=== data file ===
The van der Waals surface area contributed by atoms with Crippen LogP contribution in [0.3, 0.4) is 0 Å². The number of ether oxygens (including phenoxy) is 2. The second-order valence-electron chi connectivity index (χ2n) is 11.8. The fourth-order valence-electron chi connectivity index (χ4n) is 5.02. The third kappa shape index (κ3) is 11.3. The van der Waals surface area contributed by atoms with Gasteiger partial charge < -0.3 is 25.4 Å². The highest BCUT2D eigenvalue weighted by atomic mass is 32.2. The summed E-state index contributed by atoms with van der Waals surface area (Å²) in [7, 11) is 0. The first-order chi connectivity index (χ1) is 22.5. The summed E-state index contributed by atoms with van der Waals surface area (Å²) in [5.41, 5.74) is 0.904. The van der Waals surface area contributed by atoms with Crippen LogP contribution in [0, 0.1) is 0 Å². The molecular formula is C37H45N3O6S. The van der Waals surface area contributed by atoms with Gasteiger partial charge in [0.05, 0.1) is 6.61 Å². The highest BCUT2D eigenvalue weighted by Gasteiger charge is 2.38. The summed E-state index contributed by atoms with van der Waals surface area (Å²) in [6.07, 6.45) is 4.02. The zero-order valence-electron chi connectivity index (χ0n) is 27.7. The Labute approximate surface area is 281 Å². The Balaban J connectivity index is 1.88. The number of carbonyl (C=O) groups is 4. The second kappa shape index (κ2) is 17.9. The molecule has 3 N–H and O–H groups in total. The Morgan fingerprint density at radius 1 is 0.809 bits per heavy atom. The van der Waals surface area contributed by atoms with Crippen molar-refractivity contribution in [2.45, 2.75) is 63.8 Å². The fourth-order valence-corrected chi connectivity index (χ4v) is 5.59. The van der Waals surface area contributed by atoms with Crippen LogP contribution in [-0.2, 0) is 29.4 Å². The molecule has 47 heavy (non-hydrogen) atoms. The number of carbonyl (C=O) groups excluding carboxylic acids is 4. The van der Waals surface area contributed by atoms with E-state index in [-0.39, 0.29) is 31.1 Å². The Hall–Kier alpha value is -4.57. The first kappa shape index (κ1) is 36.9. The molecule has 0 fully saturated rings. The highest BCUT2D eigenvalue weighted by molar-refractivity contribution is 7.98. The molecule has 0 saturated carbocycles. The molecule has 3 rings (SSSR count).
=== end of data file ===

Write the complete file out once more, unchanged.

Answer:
The van der Waals surface area contributed by atoms with Crippen LogP contribution in [0.3, 0.4) is 0 Å². The number of ether oxygens (including phenoxy) is 2. The second-order valence-electron chi connectivity index (χ2n) is 11.8. The fourth-order valence-electron chi connectivity index (χ4n) is 5.02. The third kappa shape index (κ3) is 11.3. The van der Waals surface area contributed by atoms with Gasteiger partial charge < -0.3 is 25.4 Å². The highest BCUT2D eigenvalue weighted by atomic mass is 32.2. The summed E-state index contributed by atoms with van der Waals surface area (Å²) in [7, 11) is 0. The first-order chi connectivity index (χ1) is 22.5. The summed E-state index contributed by atoms with van der Waals surface area (Å²) in [5.41, 5.74) is 0.904. The van der Waals surface area contributed by atoms with Crippen LogP contribution in [0, 0.1) is 0 Å². The molecular formula is C37H45N3O6S. The van der Waals surface area contributed by atoms with Gasteiger partial charge in [0.05, 0.1) is 6.61 Å². The highest BCUT2D eigenvalue weighted by Gasteiger charge is 2.38. The summed E-state index contributed by atoms with van der Waals surface area (Å²) in [6.07, 6.45) is 4.02. The zero-order valence-electron chi connectivity index (χ0n) is 27.7. The Labute approximate surface area is 281 Å². The Balaban J connectivity index is 1.88. The number of carbonyl (C=O) groups is 4. The second kappa shape index (κ2) is 17.9. The molecule has 3 N–H and O–H groups in total. The Morgan fingerprint density at radius 1 is 0.809 bits per heavy atom. The van der Waals surface area contributed by atoms with Crippen molar-refractivity contribution in [2.45, 2.75) is 63.8 Å². The fourth-order valence-corrected chi connectivity index (χ4v) is 5.59. The van der Waals surface area contributed by atoms with Crippen LogP contribution in [-0.2, 0) is 29.4 Å². The molecule has 47 heavy (non-hydrogen) atoms. The number of carbonyl (C=O) groups excluding carboxylic acids is 4. The van der Waals surface area contributed by atoms with E-state index in [-0.39, 0.29) is 31.1 Å². The Hall–Kier alpha value is -4.57. The first kappa shape index (κ1) is 36.9. The molecule has 0 fully saturated rings. The highest BCUT2D eigenvalue weighted by molar-refractivity contribution is 7.98. The molecule has 0 saturated carbocycles. The molecule has 3 rings (SSSR count).